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lol Kathie - I just put that bit in for you. I know you love a good disease. You would have been proud of Dr. Dogster. I've truncated the worst parts of that story. While I was there the Times of India carried large stories about the hepatitis outbreak just 50 kilomers away from the camp. It gets worse. Your note is taken.

The four days I spent at Tent City were rich beyond my wildest dreams - just not quite in the way I'd intended. Luckily all knowledge came slowly. There were no 'eureka' moments, so what seems very scary now was only kinda scary at the time. Often I only got the clue after it was all over... like a car crash, you process it in slow motion for weeks to come.

Thank you all for sticking with me and indulging this idiot story thus far. Some of you have said some very kind things - actually the greatest compliment is that you are still reading. The odder the situation the more difficult it is to explain. As you'll see...
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Old Jun 24th, 2009, 08:45 PM
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Isolated tribal societies seem to operate on a rhythm, a slow heart-beat that sustains the greater community yet maintains their village privacy. Every week on a certain day in a certain town there is a market; this is called a ‘haat’; as much a social event as shopping. The locals are spread wide in tight-knit, family groups, farming the surrounding land, squeezing what they can out of difficult soil. Once a week everybody walks for miles into town to shop, bargain and gossip - then everybody walks miles back home. The show moves on; the next day there is a ‘haat’ in a neighboring town, the next day in another and so on, rotating in a seven day cycle around the district - Bakhatgadh comes alive on Wednesday.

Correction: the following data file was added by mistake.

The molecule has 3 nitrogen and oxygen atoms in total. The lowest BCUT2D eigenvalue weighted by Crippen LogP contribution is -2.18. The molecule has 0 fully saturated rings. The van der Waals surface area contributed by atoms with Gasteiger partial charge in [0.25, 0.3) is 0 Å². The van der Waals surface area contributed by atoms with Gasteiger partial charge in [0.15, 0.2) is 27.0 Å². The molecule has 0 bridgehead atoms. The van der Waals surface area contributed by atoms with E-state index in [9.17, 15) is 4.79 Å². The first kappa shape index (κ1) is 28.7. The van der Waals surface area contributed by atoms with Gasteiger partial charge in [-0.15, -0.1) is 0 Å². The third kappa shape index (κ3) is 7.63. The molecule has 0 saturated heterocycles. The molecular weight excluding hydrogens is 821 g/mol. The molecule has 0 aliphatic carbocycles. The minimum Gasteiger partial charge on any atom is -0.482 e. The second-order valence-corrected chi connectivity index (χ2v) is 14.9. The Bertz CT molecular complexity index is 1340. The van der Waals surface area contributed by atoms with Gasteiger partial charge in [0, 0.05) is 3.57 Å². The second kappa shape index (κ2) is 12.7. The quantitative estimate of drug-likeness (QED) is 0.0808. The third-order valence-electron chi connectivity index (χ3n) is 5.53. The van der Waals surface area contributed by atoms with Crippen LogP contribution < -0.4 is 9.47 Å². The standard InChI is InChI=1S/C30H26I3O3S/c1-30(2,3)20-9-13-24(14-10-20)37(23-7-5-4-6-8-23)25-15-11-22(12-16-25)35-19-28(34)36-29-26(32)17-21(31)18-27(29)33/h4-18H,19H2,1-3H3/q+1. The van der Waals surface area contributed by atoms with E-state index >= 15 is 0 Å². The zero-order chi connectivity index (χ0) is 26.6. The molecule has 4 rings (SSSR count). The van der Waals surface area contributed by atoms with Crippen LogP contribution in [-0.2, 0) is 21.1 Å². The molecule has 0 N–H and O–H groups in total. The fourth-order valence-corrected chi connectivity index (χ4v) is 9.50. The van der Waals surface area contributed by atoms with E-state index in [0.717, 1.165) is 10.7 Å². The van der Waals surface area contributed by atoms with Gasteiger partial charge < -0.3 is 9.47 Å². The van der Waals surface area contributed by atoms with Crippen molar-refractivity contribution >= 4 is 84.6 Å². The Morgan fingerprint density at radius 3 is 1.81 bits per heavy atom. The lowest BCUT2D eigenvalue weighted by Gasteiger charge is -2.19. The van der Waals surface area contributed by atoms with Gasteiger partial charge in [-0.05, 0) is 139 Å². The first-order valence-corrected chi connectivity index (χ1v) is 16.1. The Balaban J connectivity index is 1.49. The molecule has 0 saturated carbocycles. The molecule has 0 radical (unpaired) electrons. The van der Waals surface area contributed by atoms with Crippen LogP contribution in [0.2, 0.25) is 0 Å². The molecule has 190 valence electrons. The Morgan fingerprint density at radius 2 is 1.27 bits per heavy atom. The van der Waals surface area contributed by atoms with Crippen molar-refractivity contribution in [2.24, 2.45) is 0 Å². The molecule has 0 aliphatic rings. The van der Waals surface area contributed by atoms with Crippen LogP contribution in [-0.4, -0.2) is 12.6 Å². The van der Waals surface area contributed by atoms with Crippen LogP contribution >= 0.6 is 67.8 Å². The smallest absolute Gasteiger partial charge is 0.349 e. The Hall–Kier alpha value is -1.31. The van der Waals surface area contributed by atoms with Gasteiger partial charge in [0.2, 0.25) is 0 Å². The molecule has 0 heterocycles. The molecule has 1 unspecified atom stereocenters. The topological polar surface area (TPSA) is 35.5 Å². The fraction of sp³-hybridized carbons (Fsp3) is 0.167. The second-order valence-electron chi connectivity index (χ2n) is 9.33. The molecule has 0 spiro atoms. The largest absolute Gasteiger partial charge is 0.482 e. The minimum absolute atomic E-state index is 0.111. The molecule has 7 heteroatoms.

The other six days of the week the town settles back into its customary torpor; a sizzling wasteland dotted with stalls, a dusty road, a rabid dog and seething silence – the surrounding villages hum to their own tribal tune; secret, savage gardens full of suspicion, reticence and greed. They just want to be left alone. This is not some idyllic rural commune – relationships are just as volatile as anywhere else; sometimes far more intense. Trapped up in the hills, wound tightly in superstition, caste and family, the tribes battle nature and each other to stay alive.

With infinite wisdom the tribals have built in a release valve. Once each year, sometime in the fortnight before Holi, the district explodes with a special event; a ‘bhagoria’, a mela or festival used for the young men and women of the area to pair off, start a relationship, get engaged, married or, in most cases, just elope and have sex under a bush. Like the haat, it travels around the wider district in rotation and, like the haat, every bhagoria is different. It’s an important once-a-year day; some very serious business indeed gets done at a bhagoria. District dispute is dragged, debated, sometimes battled out at a bhagoria. Tribal justice is swift and brutal – it’s always best not to get in the way.
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Old Jun 24th, 2009, 08:47 PM
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Late on Tuesday morning I noticed a large group of men sitting under a very big tree at the edge of the paddock we were living in.

‘What is that?’

‘Meeting tree.’

‘What is happening?’

‘Man, woman. Wedding.’ Raju pointed at the temple. ‘God.’

I didn’t really understand. He looked at me like I was a simpleton.